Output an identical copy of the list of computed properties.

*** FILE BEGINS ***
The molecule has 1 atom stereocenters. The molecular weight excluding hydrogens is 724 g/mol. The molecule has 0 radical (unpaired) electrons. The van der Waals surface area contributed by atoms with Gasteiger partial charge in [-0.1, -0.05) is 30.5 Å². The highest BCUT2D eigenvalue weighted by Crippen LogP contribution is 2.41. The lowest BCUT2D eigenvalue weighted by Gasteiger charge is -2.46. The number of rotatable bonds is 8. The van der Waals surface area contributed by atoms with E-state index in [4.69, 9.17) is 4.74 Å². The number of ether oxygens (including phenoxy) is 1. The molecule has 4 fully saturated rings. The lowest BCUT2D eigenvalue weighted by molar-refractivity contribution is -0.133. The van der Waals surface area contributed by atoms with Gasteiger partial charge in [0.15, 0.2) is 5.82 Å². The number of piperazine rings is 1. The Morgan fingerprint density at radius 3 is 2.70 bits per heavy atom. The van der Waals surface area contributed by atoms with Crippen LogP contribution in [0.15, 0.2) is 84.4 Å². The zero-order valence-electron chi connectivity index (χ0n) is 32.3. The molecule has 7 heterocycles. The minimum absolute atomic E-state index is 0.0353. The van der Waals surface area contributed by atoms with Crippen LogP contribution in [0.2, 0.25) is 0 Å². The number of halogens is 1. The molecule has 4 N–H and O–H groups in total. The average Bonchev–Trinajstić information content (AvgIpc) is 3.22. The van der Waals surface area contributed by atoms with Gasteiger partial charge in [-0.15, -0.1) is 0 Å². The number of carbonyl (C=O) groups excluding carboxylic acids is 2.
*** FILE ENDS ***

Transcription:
The molecule has 1 atom stereocenters. The molecular weight excluding hydrogens is 724 g/mol. The molecule has 0 radical (unpaired) electrons. The van der Waals surface area contributed by atoms with Gasteiger partial charge in [-0.1, -0.05) is 30.5 Å². The highest BCUT2D eigenvalue weighted by Crippen LogP contribution is 2.41. The lowest BCUT2D eigenvalue weighted by Gasteiger charge is -2.46. The number of rotatable bonds is 8. The van der Waals surface area contributed by atoms with E-state index in [4.69, 9.17) is 4.74 Å². The number of ether oxygens (including phenoxy) is 1. The molecule has 4 fully saturated rings. The lowest BCUT2D eigenvalue weighted by molar-refractivity contribution is -0.133. The van der Waals surface area contributed by atoms with Gasteiger partial charge in [0.15, 0.2) is 5.82 Å². The number of piperazine rings is 1. The Morgan fingerprint density at radius 3 is 2.70 bits per heavy atom. The van der Waals surface area contributed by atoms with Crippen LogP contribution in [0.15, 0.2) is 84.4 Å². The zero-order valence-electron chi connectivity index (χ0n) is 32.3. The molecule has 7 heterocycles. The minimum absolute atomic E-state index is 0.0353. The van der Waals surface area contributed by atoms with Crippen LogP contribution in [0.2, 0.25) is 0 Å². The number of halogens is 1. The molecule has 4 N–H and O–H groups in total. The average Bonchev–Trinajstić information content (AvgIpc) is 3.22. The van der Waals surface area contributed by atoms with Gasteiger partial charge in [-0.15, -0.1) is 0 Å². The number of carbonyl (C=O) groups excluding carboxylic acids is 2.